U.S. Downgrade: G-7 Countries Seek To Reassure Markets
WASHINGTON -- Finance officials from major industrial countries, seeking to calm nervous global markets, pledged Sunday to increase cooperation on attacking economic problems.
The officials from the Group of Seven industrial countries issued a joint statement late Sunday saying they were prepared to take all necessary measures to support financial stability and growth. "We are committed to addressing the tensions stemming from the current challenges on our fiscal deficits, debt and growth," the group said.
The G-7 statement came after the group held an emergency conference call to discuss the debt crisis in Europe and market prospects following the announcement of the first-ever downgrade of the credit rating of the U.S. government.
U.S. Treasury Secretary Timothy Geithner and Federal Reserve Chairman Ben Bernanke participated in the G-7 call.
The G-7 statement did not specifically address the decision by credit rating agency Standard & Poor's to lower the U.S. credit rating a notch from AAA to AA+. But it did praise the agreement approved by Congress last week that raised the country's borrowing limit and pledged between $2.1 trillion and $2.4 trillion in deficit reduction over 10 years. The statement said the United States had "adopted reforms that will deliver substantial deficit reduction over the medium term."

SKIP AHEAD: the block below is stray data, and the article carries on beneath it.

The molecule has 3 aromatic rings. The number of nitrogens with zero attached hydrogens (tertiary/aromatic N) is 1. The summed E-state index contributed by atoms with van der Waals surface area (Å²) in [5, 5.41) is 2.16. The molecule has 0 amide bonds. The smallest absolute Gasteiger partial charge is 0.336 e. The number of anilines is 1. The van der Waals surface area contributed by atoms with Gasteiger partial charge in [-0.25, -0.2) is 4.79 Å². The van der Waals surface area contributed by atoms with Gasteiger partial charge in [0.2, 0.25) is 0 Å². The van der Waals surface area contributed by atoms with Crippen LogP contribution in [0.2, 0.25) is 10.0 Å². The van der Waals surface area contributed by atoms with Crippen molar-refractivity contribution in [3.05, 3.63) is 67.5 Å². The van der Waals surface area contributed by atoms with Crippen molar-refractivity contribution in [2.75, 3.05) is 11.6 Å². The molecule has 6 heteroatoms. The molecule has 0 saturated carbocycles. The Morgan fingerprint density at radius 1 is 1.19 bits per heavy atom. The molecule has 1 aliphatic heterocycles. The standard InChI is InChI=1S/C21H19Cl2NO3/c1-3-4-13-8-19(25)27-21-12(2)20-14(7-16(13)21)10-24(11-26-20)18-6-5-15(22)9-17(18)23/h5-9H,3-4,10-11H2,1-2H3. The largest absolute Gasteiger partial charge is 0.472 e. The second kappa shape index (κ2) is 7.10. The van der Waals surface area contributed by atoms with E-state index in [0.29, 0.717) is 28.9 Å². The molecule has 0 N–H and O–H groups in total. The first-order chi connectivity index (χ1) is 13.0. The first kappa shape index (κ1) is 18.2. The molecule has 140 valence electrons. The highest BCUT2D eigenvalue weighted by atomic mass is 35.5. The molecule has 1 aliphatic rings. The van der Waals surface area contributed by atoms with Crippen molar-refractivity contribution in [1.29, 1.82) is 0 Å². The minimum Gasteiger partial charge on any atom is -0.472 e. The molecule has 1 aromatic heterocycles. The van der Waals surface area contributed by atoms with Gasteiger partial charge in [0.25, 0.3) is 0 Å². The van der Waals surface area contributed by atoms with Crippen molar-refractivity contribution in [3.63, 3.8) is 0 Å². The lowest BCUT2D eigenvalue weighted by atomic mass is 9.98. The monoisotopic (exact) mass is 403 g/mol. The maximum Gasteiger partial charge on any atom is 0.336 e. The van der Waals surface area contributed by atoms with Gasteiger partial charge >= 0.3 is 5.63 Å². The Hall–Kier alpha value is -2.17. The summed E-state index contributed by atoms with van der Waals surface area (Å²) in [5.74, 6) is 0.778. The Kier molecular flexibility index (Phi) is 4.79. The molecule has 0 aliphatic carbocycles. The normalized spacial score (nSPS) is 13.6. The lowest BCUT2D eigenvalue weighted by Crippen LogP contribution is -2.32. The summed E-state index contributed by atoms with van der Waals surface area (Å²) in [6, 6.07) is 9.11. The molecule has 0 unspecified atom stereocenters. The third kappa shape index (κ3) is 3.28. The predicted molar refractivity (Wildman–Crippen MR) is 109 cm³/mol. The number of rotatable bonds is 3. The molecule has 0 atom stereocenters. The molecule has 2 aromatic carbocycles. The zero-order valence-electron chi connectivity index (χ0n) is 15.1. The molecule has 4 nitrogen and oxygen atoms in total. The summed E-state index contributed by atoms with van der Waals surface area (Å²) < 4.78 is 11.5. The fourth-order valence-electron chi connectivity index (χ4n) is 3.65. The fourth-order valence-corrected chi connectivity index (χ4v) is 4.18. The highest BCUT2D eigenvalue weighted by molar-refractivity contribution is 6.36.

That was in contrast to the S&P ratings decision, which criticized the U.S. debt agreement as not going far enough.
The G-7 statement also took note of developments regarding the debt crisis in Europe and said the focus should be on "quick and full implementation of the agreements" that have been reached to deal with debt burdens in countries facing problems.
On Sunday, the European Central Bank said it would "actively implement" a bond purchase program aimed at supporting Spanish and Italian bonds by driving down interest rates that have threatened both countries.
The G-7 statement also said the group would be alert for any indications of "excess volatility and disorderly movements" in exchange markets. "We will consult closely in regard to actions in exchange markets and will cooperate as appropriate," the G-7 said.
The G-7 countries are the United States, Japan, Germany, France, Britain, Italy and Canada.